International Writers Magazine: Dreamscapes Lifestories
she sat in the same rounded bench that hooked itself around a
concrete post. She held onto the book gazing at the words. Her
long brunette hair was tied back, which her mum had always brushed
back and fixed into a ponytail every morning before school.
The words began
to dissolve into thousand blotches of meaningless blackness. She thumped
the book shut with a sigh. The heat laid such a heavy hand on her shoulders.
She could almost touch the thickness of the air. The humidity had encircled
her and suffocated her concentration. It swayed an aroma that hypnotized
her into a deep coma.
Her eyes dropped down to the ground where below her feet were a colony
of red ants going about their daily routine. She couldnt believe
the size these creatures were. She wondered if heat had caused them
to be so red and so large. She smiled to herself at the thought of the
ants running so quickly because of the hot concrete expanding and sweating
with steam from the sweltering sunrays. With such boredom she begins
to stare at the girls playing and chanting words that they created together.
Sometimes she had a longing hope that they would ask her to join in.
She wished she had the courage to welcome her own presence
her existence known. Every so often she envied them for having their
friendship. Yet when they began to squabble over each others timing
she was glad to be in her own company. Then a strand of one of the girls
hair slips out from under her headscarf. They both giggled as they both
felt they had witnessed something so forbidden. She quickly tucked it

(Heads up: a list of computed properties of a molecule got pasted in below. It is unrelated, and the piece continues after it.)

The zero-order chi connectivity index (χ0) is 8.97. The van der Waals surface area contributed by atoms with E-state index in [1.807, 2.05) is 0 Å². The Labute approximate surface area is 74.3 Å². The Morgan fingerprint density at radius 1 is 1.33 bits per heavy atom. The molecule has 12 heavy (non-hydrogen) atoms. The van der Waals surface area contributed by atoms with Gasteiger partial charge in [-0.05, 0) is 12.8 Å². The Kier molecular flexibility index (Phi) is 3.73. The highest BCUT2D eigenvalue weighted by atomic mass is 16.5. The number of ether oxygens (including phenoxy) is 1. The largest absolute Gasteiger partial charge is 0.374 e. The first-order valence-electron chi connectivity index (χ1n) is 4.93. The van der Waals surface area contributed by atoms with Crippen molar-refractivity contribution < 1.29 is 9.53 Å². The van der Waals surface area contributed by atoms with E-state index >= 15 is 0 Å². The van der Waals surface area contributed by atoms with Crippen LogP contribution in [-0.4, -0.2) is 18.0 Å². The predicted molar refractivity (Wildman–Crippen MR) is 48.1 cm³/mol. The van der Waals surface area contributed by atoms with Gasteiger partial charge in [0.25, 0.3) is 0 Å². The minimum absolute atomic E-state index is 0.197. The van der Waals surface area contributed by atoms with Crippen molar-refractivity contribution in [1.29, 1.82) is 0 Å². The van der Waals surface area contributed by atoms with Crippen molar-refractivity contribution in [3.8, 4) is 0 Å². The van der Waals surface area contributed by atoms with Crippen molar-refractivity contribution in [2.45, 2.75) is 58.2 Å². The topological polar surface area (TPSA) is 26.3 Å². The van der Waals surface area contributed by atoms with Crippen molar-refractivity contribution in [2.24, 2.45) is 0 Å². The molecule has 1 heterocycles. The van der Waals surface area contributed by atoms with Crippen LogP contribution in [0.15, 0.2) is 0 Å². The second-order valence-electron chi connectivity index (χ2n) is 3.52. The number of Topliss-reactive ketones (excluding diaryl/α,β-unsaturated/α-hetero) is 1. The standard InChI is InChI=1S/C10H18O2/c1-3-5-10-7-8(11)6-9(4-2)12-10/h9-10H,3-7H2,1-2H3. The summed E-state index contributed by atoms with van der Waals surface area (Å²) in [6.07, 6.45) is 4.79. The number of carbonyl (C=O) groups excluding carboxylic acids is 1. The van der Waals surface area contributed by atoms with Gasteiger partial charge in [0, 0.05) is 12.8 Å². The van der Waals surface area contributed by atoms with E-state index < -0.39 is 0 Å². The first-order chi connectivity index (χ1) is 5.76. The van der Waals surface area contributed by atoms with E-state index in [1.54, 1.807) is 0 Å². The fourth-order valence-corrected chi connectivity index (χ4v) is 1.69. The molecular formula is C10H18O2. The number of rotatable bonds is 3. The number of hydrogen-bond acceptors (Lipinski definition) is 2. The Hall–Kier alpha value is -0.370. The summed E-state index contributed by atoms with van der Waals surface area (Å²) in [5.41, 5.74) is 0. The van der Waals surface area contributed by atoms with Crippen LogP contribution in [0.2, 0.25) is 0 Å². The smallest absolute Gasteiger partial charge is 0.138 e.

away under the sheltered cloth. The little brunette girl wondered in
confusion of the humour that both girls shared.
Loneliness was a hard stone in the pit of her stomach in which she found
hard to digest. Yet as the days go by she enjoyed her own little world
more and more; a world where she had her own essence of innocence which
no one could hurt, or so she thought.
Uninterested at the girls silliness she stared at her knees where
the seam of her dress rested. Her mum had discreetly broken the rule.
School uniform regulation meant the dress had to be below the knees.
Her mum smiled as she altered the skirt neither above nor below but
"It ridiculous to make it down to your ankles", her mum proclaimed.
It amazed her how her mum always said it like it was. She never had
any reason to question her. Things were just the way they were.
She started to sense that she was being watched. She looked up and caught
the girls eyes staring at her with a sharp glint of thought. She
could always tell from the eyes especially from the girls with their
hair hidden under a veil. Some envied her of her freedom and some were
disgusted by her exposure. It made her feel uncomfortable and insecure
never the less. Her mum taught her every religion teaches us one thing:
the difference between right and wrong. All the same living in an Islamic
environment she felt a sense of vulnerability. Their eyes examined every
bit of exposed flesh making her feel so ashamed. She got up swiftly
and strolled away.
As she reached the nursery section, she opened the door to the staff
room. It was always cool and welcoming. She felt so privileged. She
saw her mum every other day so that she wouldnt worry. She could
sense her mums thoughts. She knew her mum had sometimes checked
up on her. She knew her mum wished her child were strong and confident.
She always dreaded the day her mum would questioned her on her loneliness
and on her lack of self-confidence. Her big brown eyes gleams at the
sight of her mother drinking tea with the other teachers. She couldnt
ask for a better mother. She knew everyone said their mum was the best
but she knew hers was the best from all the others. When her mum held
her she felt like a tiny crystal ball shining bright because she was
Loneliness sounds like a harsh word but she had come to realize that
the most important people in her world were her family that loved her
Tanya is studying for her Masters in Creative Writing at the University
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